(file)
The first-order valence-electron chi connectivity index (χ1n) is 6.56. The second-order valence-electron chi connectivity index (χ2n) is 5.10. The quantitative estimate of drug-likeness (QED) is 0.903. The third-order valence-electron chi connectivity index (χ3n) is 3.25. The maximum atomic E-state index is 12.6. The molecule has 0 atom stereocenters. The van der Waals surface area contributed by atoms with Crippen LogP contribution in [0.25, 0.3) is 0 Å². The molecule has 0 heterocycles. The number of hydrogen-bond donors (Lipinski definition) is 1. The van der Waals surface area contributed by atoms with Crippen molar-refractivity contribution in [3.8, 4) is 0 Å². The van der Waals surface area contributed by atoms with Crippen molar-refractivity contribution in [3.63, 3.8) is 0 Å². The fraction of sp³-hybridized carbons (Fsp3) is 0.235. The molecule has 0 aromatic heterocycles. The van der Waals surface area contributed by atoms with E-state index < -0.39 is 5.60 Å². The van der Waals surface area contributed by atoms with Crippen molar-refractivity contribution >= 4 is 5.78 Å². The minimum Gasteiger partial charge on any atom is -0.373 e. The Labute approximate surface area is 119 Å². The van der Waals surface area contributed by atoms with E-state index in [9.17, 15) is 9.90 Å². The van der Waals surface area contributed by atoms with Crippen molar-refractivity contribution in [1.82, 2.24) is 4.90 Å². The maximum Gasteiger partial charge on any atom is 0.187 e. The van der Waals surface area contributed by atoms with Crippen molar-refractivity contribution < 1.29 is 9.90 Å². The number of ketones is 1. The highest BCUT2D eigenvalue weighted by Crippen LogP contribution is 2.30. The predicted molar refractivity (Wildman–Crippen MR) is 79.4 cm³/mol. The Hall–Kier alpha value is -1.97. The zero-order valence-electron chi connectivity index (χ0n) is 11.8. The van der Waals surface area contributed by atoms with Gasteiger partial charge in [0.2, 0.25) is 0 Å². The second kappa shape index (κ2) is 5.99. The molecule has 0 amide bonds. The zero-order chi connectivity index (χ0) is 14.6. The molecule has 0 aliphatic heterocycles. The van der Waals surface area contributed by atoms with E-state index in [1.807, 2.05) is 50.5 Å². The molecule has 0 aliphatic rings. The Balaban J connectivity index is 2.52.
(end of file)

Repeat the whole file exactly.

The first-order valence-electron chi connectivity index (χ1n) is 6.56. The second-order valence-electron chi connectivity index (χ2n) is 5.10. The quantitative estimate of drug-likeness (QED) is 0.903. The third-order valence-electron chi connectivity index (χ3n) is 3.25. The maximum atomic E-state index is 12.6. The molecule has 0 atom stereocenters. The van der Waals surface area contributed by atoms with Crippen LogP contribution in [0.25, 0.3) is 0 Å². The molecule has 0 heterocycles. The number of hydrogen-bond donors (Lipinski definition) is 1. The van der Waals surface area contributed by atoms with Crippen molar-refractivity contribution in [3.8, 4) is 0 Å². The van der Waals surface area contributed by atoms with Crippen molar-refractivity contribution in [3.63, 3.8) is 0 Å². The fraction of sp³-hybridized carbons (Fsp3) is 0.235. The molecule has 0 aromatic heterocycles. The van der Waals surface area contributed by atoms with E-state index < -0.39 is 5.60 Å². The van der Waals surface area contributed by atoms with Crippen molar-refractivity contribution >= 4 is 5.78 Å². The minimum Gasteiger partial charge on any atom is -0.373 e. The Labute approximate surface area is 119 Å². The van der Waals surface area contributed by atoms with E-state index in [9.17, 15) is 9.90 Å². The van der Waals surface area contributed by atoms with Crippen molar-refractivity contribution in [1.82, 2.24) is 4.90 Å². The maximum Gasteiger partial charge on any atom is 0.187 e. The van der Waals surface area contributed by atoms with Crippen molar-refractivity contribution < 1.29 is 9.90 Å². The number of ketones is 1. The highest BCUT2D eigenvalue weighted by Crippen LogP contribution is 2.30. The predicted molar refractivity (Wildman–Crippen MR) is 79.4 cm³/mol. The Hall–Kier alpha value is -1.97. The zero-order valence-electron chi connectivity index (χ0n) is 11.8. The van der Waals surface area contributed by atoms with Gasteiger partial charge in [0.2, 0.25) is 0 Å². The second kappa shape index (κ2) is 5.99. The molecule has 0 amide bonds. The zero-order chi connectivity index (χ0) is 14.6. The molecule has 0 aliphatic heterocycles. The van der Waals surface area contributed by atoms with E-state index in [1.807, 2.05) is 50.5 Å². The molecule has 0 aliphatic rings. The Balaban J connectivity index is 2.52.